In filing new query letters for my short story collection, I came across an old document. The year was 2007. The list identified agents who asked for stories or the entire manuscript. There were many. I chose one.
The agent I picked was not good for me.
I piddled around with him for four years, only to ultimately part ways, my fiction unsold.
I’m not saying I made a mistake—in the interim, the cross book was published and the Door of Hope Writing Group came into being. Knowing me, neither of those things would’ve happened if I’d had a Literary Book—capital L, capital B—on the table.
Changes have occurred during these years that cause a problem, and I’m not talking about changes in the publishing world. I’m talking about changes in me.
I’ve never been a naturally competitive person. “I don’t care anything about beating those girls,” I’d say to my mother in tennis tournaments. What I liked, what got me to the finals, was the beauty of the swing, the well-placed shot . . . the silver trophy.
Nor have I easily followed someone else’s path. I am arrogant enough to think I can do it a better way. And—here’s the real kicker—I don’t like repeating myself.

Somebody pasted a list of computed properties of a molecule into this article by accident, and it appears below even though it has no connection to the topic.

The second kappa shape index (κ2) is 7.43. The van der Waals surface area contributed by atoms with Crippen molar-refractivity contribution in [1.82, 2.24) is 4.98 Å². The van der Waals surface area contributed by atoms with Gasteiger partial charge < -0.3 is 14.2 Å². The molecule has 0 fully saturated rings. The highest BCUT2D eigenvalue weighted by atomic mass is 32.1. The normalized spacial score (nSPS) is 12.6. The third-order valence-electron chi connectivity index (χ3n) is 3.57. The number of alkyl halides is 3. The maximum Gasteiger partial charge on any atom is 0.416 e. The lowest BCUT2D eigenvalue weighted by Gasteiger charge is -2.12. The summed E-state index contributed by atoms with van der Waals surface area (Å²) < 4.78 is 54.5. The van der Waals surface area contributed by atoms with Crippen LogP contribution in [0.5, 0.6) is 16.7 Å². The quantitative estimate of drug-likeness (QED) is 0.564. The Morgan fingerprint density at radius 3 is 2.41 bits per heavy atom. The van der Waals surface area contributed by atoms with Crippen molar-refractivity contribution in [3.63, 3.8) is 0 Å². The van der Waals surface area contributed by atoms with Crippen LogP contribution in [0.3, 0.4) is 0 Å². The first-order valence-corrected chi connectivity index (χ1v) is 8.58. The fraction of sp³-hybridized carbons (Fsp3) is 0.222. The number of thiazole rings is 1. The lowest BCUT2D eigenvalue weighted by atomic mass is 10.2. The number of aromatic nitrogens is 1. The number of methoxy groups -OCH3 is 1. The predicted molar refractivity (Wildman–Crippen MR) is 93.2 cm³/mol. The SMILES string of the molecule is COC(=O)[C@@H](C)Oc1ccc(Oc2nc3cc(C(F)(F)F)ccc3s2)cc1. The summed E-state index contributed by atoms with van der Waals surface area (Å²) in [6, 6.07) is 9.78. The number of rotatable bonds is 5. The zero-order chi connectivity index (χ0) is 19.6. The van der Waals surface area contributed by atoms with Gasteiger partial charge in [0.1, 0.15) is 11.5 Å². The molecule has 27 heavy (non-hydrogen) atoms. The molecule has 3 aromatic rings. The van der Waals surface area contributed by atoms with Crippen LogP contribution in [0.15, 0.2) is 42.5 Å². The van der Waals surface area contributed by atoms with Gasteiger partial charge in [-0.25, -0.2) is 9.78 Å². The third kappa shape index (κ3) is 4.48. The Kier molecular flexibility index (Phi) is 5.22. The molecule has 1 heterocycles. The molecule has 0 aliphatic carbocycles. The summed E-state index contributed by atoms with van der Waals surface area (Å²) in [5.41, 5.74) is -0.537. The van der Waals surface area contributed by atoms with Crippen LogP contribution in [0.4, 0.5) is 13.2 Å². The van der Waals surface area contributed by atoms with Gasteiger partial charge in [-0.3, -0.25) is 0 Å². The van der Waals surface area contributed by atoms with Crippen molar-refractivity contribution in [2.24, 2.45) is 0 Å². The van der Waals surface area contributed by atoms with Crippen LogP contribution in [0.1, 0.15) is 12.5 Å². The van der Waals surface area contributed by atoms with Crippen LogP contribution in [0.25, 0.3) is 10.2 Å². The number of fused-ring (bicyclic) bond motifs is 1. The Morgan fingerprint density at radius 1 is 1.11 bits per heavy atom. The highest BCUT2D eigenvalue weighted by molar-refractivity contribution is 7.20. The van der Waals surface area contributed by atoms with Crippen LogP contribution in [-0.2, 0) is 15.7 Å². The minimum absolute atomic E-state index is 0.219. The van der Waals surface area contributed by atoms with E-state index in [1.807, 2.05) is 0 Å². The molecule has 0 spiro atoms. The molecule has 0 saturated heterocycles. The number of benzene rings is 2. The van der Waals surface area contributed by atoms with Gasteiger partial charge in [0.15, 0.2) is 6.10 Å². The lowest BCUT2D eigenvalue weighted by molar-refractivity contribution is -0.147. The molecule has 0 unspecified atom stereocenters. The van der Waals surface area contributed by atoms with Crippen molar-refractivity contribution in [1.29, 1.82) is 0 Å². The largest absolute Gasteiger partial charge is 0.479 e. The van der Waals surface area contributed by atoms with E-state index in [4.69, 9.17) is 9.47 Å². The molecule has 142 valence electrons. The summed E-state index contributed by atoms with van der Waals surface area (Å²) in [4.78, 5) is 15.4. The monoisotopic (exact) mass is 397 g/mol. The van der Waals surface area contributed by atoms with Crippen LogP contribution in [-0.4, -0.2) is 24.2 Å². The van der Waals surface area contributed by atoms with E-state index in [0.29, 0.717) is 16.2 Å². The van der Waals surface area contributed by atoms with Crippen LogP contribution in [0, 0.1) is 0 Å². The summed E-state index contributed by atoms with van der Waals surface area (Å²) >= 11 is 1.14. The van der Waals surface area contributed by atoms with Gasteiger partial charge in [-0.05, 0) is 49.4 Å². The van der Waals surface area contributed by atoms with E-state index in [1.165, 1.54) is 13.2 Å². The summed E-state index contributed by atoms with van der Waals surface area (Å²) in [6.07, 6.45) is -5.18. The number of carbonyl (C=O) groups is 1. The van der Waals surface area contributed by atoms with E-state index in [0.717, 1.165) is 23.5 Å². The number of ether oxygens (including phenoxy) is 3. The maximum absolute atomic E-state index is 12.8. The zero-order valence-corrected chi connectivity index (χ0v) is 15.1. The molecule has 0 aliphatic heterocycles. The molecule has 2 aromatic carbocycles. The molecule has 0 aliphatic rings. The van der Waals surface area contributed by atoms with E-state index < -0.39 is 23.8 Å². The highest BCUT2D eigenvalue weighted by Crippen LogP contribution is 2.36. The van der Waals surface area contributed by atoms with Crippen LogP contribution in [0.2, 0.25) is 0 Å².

So when it comes to getting the short stories into the world, I’ve already done the “send out query letters, get an agent, jump up and down when the agent calls,” thing. That makes it boring, boring, boring.
So . . . .
How to achieve my goal—getting the stories into the world, encouraging people to experience them, maybe even inducing an aha! moment: short stories can be FUN!—while at the same time enjoying myself?
Only problem: when I practice reading the stories, timing myself, I start laughing, thinking, this is the funniest story.
I gotta buck up here. Get serious.
here’s to creative synthesis . . .